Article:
A cleaning boat to filter the microalgae from the Mar Menor


The cleaning boat, during one of its performances.
Ocean Cleaner

Remove microalgae from the surface of the Mar Menor and at the same time artificially oxygenate the water when it is clean. The Andalusian company Ocean Cleaner, based in the port of Santa María de Cadiz, has wanted to do its bit to alleviate the problem of biomass growth in the lagoon due to the large amount of nutrients in the water column. This entity is dedicated to the cleaning up floating spills such as oils, hydrocarbons or microalgae, as well as the filtering of plastics, microplastics and any floating marine debris.

After learning about the serious episode of mortality of marine species last summer in the lagoon, the leaders of Ocean Cleaner contacted the Community to present a project that they had already successfully practiced in other marine ecosystems such as in the waters of the Canary Islands. The objective, absorb surface water from the lagoon to filter algae filamentous or microalgae that grow as a result of the eutrophication process that the Mar Menor. “We can capture large amounts of solid and liquid matter that pollutes a sea up to half a meter deep,” says Santiago Miranda, head of the company’s Commercial and Sustainable Development department, “and return the water to the Mar Menor already clean.” One possibility that the company wants to fit into the project is the “feeding” the water with oxygen in a natural or artificial way: “We would thus try to avoid any anoxic process that may occur in the areas that are always most affected.”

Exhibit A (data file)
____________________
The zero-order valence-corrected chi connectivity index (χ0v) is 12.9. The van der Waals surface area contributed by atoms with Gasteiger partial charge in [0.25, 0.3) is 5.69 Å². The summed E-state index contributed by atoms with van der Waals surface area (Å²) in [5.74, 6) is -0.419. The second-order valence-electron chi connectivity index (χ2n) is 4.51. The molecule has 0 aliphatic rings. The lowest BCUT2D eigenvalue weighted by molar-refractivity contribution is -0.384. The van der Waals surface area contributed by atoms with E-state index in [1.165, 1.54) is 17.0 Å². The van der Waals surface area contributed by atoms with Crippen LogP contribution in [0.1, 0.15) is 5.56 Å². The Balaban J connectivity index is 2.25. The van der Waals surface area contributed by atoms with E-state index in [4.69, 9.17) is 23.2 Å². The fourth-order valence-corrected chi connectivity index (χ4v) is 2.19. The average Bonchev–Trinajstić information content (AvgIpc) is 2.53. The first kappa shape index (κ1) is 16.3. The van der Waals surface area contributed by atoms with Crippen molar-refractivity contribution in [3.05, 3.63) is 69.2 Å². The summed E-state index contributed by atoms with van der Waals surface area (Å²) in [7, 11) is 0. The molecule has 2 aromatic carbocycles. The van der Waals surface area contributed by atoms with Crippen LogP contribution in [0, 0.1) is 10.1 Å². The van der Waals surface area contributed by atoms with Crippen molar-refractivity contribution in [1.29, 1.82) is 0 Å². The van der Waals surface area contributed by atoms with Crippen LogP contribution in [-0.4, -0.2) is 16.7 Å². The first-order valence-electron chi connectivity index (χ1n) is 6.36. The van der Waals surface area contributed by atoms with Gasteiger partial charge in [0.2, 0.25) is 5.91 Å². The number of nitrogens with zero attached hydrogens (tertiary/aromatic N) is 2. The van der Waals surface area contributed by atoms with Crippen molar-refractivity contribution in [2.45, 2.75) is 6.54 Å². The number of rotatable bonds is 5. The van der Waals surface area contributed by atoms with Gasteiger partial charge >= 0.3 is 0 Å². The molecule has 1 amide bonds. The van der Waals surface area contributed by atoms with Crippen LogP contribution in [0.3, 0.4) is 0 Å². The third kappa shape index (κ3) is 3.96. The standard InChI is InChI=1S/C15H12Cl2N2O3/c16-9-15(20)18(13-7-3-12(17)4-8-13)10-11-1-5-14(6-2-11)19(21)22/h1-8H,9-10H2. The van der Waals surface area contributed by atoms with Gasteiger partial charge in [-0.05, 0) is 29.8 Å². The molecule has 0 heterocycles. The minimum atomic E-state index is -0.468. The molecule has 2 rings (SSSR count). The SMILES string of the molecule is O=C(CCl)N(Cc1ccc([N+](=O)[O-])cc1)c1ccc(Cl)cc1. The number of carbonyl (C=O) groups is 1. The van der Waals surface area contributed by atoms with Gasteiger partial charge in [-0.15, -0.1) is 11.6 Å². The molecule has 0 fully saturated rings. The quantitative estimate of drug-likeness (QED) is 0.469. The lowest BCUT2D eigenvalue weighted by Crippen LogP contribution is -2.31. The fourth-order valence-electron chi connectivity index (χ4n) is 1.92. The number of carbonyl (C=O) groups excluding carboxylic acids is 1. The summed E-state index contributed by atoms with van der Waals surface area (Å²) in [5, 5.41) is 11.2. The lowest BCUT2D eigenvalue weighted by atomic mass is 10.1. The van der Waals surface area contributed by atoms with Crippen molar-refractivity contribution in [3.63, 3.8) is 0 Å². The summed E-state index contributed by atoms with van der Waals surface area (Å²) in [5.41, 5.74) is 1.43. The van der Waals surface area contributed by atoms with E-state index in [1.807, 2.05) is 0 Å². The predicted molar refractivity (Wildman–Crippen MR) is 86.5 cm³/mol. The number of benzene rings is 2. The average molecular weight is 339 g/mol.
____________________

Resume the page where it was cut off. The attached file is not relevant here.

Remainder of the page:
The company, which wants to test its technology in the Mar Menor for at least a few months to verify its effectiveness, has already had a virtual meeting with technicians from the Community, who consulted about its effect on the seabed and the speed of work in the lagoon. The experts of the company proposed to carry out a scientific follow-up after the cleaning to check the impact on the ecosystem and the extraction results.

Years ago the Community used the famous ‘Finnish spider’ for sludge removal and dry in the shallow areas of the lagoon, a work that the Spanish Institute of Oceanography questioned due to its impact on seagrass beds. In this case, the technicians focused during the meeting on the need to suck the decomposing biomass in the deepest areas of the lagoon or even on the seabed, places where ‘chlorophyll pockets’ have been detected.

Recycling

Under the deck of the ship there are machines capable of absorbing and separating solid waste on one side and liquid waste on the other, thus allowing the recycling of both wastes: “an authorized management company could be in charge of recycling all the material that we collect daily. “Miranda points out.

The project, which is also open to marine research from the boat to take advantage of the outlets to the sea, carried out the cleaning of accumulated biomass on the beaches of Tenerife and Gran Canarias, where a ‘sweep’ of the surface was necessary to filter the water. “The success was such that the Canarian Government bought us two boats,” he explains. For now, the company hopes to be able to use its technology in the lagoon.

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